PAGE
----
When I was in first grade, I won an art contest among my young peers. On a white poster board, I had drawn a puppy playing with a ball and titled the work "I Love And Feed My Dog." I had added streak marks to indicate a rapid movement of the ball and stretched out the puppy's body to give the impression he was moving toward the viewer.
In an award ceremony in front of the entire school, my teacher escorted me and my puppy picture onto the gymnasium floor to meet the principal for a ribbon. The six-foot tall suit greeted us and, as he started to hand me the bright red ribbon, took a glance at my winning art.
Rumored to have only one working eye, he probably could not appreciate the intended perspective of the art. The principal immediately withdrew the ribbon and turned his attention to my teacher, "Are you sure this kid drew this? Did one of his parents do it for him?"
This glass-eyed Ruler of Children evaluated the work for five seconds and immediately called a six-year-old a liar and cheat. My teacher came to my defense and convinced him that I had actually drawn the picture. Had she withered under the imposing Mr. Authority, it is hard to say what would have happened. With a finger pointed at the gym exit, Principal Meany probably would have banished me from the school forever.
I may not remember this event exactly, but when he handed down the ribbon to the three-foot tall version of me, he growled.
Which brings me to the sixth week of my online Coursera MOOC. You can read my earlier adventures here
After the first Data Analysis written assignment, the professor posted a notice about a concern of plagiarism. More than likely, a handful of students are using the web to share their work.
Here's the challenge for the Coursera professor. He cannot police thousands of students and evaluate their work. He has to allow peers to review others' work and make a decision. But here is the rub: he also does not have time to evaluate whether the peers did a good job with grading.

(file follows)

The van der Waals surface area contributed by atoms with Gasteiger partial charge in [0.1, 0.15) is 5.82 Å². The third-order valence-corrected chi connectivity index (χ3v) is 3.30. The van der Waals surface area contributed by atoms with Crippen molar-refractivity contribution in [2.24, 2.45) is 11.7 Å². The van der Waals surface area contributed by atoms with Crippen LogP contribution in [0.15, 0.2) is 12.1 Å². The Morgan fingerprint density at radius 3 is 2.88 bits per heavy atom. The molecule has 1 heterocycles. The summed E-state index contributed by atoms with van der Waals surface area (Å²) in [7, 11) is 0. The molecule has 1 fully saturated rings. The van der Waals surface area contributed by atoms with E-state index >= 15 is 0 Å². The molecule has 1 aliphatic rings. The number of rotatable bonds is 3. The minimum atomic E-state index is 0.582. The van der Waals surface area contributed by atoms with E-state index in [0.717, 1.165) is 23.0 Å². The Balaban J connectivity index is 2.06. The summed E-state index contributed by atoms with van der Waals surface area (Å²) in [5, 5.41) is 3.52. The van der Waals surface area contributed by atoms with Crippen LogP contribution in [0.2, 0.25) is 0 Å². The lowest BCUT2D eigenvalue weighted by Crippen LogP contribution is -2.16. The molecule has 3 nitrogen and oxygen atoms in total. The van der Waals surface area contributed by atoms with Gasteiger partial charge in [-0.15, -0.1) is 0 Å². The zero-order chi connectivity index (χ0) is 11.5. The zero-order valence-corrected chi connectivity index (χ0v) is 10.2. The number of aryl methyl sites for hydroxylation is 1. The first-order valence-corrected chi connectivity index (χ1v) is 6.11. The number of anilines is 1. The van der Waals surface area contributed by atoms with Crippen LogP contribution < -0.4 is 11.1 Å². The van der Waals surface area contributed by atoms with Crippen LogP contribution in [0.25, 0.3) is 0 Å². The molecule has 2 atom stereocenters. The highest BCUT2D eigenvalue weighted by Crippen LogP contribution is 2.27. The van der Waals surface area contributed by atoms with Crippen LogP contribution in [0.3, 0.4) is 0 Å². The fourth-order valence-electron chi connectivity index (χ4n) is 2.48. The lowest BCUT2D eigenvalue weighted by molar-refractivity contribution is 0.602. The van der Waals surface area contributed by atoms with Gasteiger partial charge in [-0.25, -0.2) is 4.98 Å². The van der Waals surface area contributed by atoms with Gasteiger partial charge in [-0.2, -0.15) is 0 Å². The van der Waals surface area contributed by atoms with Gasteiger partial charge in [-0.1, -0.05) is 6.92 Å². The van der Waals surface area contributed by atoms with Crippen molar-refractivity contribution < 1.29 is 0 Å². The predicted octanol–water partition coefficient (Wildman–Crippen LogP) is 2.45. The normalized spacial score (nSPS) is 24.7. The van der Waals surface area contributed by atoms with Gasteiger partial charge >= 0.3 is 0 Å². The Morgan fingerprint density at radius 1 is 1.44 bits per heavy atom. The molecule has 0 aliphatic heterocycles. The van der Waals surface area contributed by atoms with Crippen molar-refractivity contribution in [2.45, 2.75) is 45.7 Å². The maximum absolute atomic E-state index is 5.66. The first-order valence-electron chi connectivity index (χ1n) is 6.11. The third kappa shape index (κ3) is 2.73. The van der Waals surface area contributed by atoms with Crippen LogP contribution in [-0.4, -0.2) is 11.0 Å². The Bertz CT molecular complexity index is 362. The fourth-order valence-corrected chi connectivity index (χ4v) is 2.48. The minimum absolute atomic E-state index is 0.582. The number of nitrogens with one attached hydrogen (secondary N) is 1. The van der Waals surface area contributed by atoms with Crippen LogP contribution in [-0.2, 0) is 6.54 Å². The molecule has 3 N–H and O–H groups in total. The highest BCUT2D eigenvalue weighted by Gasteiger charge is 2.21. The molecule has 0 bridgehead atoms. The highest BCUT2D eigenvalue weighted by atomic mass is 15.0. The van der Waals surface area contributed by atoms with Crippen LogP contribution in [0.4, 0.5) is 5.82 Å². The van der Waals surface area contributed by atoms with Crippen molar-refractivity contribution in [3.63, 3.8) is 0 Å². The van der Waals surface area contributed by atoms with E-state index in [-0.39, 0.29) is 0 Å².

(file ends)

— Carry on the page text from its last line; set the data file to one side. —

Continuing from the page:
If a peer marks down your work claiming that he or she suspects you did not do this work on your own, you have no mechanism for appealing that grade. There are just too many students. Here are his comments:
A charge of plagiarism is a very serious accusation and should only be made on the basis of strong evidence. It is currently very difficult to prove or disprove a charge of plagiarism in the MOOC peer assessment setting. As a result, I am not expecting you to police your classmates’ work for plagiarism. You should evaluate the work of your classmates on the merits of what they have submitted. You should only mark them down if you are absolutely 100% confident that their submission constitutes an act of egregious plagiarism. I am not in a position to evaluate whether or not a submission actually constitutes plagiarism, and I will not be able to entertain appeals or to alter any grades that have been assigned through the peer evaluation system.
So imagine a peer reviews your work and thinks, "You could not have done this alone! I'm giving you little cheat a piece of my mind and failing you on this assignment." Your evaluator points a bony finger to the door and sends you out into the street, dragging your poster board behind you and crushing your dreams for a red ribbon.
In a MOOC, your teacher is not there to defend you. The Coursera professor is too busy; there are too many students. You have no recourse on Coursera.
Or maybe not. It would seem that if Coursera is to be taken seriously, they would need a fair grading process and formal mechanism for appealing decisions. After all, not all of the students are above average. The same people who are getting bad grades are also assigning grades.
Coursera announced there are now 2.7 million people enrolled in their courses. Would you trust your college grade to be crowd-sourced by a random sampling of millions of people around the world?
Just like my one-eyed principal was not a fair art judge, neither would be all of your peers in a MOOC.